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    Phenomena in flux: the aesthetics and politics of travelling in modernity

    Parejo Vadillo, Ana (2002) Phenomena in flux: the aesthetics and politics of travelling in modernity. In: Ardis, A. and Lewis, L. (eds.) Women's Experience of Modernity, 1875-1945. Baltimore, Maryland, USA: John Hopkins University Press. ISBN 9780801869358.

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    Abstract

    Book synopsis: In Women's Experience of Modernity, 1875–1945, literary scholars working with a variety of interdisciplinary methodologies move feminine phenomena from the margins of the study of modernity to its center. Analyzing such cultural practices as selling and shopping, political and social activism, urban field work and rural labor, radical discourses on feminine sexuality, and literary and artistic experimentation, this volume contributes to the rich vein of current feminist scholarship on the "gender of modernism" and challenges the assumption that modernism rose naturally or inevitably to the forefront of the cultural landscape at the turn of the twentieth century. During this period, "women's experience" was a rallying cry for feminists, a unifying cause that allowed women to work together to effect social change and make claims for women's rights in terms of their access to the public world—as voters, paid laborers, political activists, and artists commenting on life in the modern world. Women's experience, however, also proved to be a source of great divisiveness among women, for claims about its universality quickly unraveled to reveal the classism, racism, and Eurocentrism of various feminist activities and organizations. Complementing recent attempts to historicize literary modernism by providing more thorough analyses of its material production, the essays in this volume examine both literary and non-literary writings of Jane Addams, Djuna Barnes, Toru Dutt, Radclyffe Hall, H.D., Pauline Hopkins, Emma Dunham Kelley, Amy Levy, Alice Meynell, Bram Stoker, Ida B. Wells, Rebecca West, and others as discursive events that shape our conception of the historical real. Instead of focusing exclusively or even centrally on modernism and literature, these essays address a broad array of textual materials, from political pamphlets to gynecology textbooks, as they investigate women's responses to the rise of commodity capitalism, middle-class women's entrance into the labor force, the welfare state's invasion of the working-class home, and the intensified eroticization of racial and class differences.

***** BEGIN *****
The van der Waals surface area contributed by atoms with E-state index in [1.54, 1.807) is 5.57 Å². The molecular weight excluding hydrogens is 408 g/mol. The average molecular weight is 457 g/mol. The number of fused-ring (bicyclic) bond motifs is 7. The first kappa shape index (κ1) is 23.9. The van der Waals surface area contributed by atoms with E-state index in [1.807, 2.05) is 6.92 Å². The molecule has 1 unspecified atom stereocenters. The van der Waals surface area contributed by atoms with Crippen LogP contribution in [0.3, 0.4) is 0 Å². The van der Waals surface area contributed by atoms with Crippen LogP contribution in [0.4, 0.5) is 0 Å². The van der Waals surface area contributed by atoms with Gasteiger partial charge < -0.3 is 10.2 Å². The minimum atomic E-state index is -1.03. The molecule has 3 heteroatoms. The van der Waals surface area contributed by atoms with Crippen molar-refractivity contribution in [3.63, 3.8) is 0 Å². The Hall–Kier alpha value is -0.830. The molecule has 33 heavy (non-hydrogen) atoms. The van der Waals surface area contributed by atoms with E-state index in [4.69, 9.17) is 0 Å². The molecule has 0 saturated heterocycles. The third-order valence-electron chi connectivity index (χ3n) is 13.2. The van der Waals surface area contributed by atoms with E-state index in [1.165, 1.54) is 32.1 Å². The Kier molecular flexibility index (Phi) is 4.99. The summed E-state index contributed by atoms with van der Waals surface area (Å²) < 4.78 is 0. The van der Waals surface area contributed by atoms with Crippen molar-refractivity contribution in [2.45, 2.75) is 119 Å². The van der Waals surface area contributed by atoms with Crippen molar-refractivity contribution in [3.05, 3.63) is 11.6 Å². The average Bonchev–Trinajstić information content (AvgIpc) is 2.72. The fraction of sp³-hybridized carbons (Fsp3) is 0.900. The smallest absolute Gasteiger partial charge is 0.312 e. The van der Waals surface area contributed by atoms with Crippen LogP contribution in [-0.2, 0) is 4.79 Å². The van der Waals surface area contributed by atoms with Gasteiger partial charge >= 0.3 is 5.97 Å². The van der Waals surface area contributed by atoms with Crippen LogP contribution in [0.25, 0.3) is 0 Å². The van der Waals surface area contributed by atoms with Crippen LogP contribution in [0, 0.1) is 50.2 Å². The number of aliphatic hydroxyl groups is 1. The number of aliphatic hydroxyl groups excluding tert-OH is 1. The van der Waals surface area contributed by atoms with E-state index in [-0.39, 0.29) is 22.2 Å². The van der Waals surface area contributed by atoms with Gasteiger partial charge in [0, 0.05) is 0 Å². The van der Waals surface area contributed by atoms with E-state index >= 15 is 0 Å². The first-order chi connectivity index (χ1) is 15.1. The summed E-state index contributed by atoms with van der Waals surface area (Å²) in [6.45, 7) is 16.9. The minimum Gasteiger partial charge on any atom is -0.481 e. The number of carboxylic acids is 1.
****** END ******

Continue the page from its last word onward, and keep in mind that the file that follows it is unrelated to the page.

Metadata

    Item Type: Book Section
    School: Birkbeck Schools and Departments > School of Arts > English, Theatre and Creative Writing
    Depositing User: Sarah Hall
    Date Deposited: 24 Jul 2018 08:40
    Last Modified: 24 Jul 2018 08:40
    URI: http://eprints.bbk.ac.uk/id/eprint/23282

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